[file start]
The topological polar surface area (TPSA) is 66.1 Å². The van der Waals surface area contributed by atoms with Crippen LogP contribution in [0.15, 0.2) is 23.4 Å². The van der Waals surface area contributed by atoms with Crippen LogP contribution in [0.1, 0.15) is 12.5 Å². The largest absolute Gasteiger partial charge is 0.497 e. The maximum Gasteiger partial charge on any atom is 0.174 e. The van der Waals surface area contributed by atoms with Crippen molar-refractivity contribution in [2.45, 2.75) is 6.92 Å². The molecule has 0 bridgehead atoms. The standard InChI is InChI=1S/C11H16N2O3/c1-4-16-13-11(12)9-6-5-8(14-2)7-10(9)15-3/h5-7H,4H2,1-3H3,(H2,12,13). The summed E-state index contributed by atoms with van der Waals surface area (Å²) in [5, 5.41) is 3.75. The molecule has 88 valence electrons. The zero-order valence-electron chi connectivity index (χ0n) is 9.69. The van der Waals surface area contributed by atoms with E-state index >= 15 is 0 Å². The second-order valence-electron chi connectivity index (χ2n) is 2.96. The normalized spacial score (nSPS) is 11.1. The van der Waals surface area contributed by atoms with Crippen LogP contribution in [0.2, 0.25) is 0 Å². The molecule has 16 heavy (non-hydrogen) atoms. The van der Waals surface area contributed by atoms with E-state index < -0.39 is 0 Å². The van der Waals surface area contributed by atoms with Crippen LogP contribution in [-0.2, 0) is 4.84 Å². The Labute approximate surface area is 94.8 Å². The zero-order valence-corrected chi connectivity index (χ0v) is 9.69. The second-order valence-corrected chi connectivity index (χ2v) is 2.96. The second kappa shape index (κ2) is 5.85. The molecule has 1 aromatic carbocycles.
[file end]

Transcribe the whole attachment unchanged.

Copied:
The topological polar surface area (TPSA) is 66.1 Å². The van der Waals surface area contributed by atoms with Crippen LogP contribution in [0.15, 0.2) is 23.4 Å². The van der Waals surface area contributed by atoms with Crippen LogP contribution in [0.1, 0.15) is 12.5 Å². The largest absolute Gasteiger partial charge is 0.497 e. The maximum Gasteiger partial charge on any atom is 0.174 e. The van der Waals surface area contributed by atoms with Crippen molar-refractivity contribution in [2.45, 2.75) is 6.92 Å². The molecule has 0 bridgehead atoms. The standard InChI is InChI=1S/C11H16N2O3/c1-4-16-13-11(12)9-6-5-8(14-2)7-10(9)15-3/h5-7H,4H2,1-3H3,(H2,12,13). The summed E-state index contributed by atoms with van der Waals surface area (Å²) in [5, 5.41) is 3.75. The molecule has 88 valence electrons. The zero-order valence-electron chi connectivity index (χ0n) is 9.69. The van der Waals surface area contributed by atoms with E-state index >= 15 is 0 Å². The second-order valence-electron chi connectivity index (χ2n) is 2.96. The normalized spacial score (nSPS) is 11.1. The van der Waals surface area contributed by atoms with Crippen LogP contribution in [0.2, 0.25) is 0 Å². The molecule has 16 heavy (non-hydrogen) atoms. The van der Waals surface area contributed by atoms with E-state index < -0.39 is 0 Å². The van der Waals surface area contributed by atoms with Crippen LogP contribution in [-0.2, 0) is 4.84 Å². The Labute approximate surface area is 94.8 Å². The zero-order valence-corrected chi connectivity index (χ0v) is 9.69. The second-order valence-corrected chi connectivity index (χ2v) is 2.96. The second kappa shape index (κ2) is 5.85. The molecule has 1 aromatic carbocycles.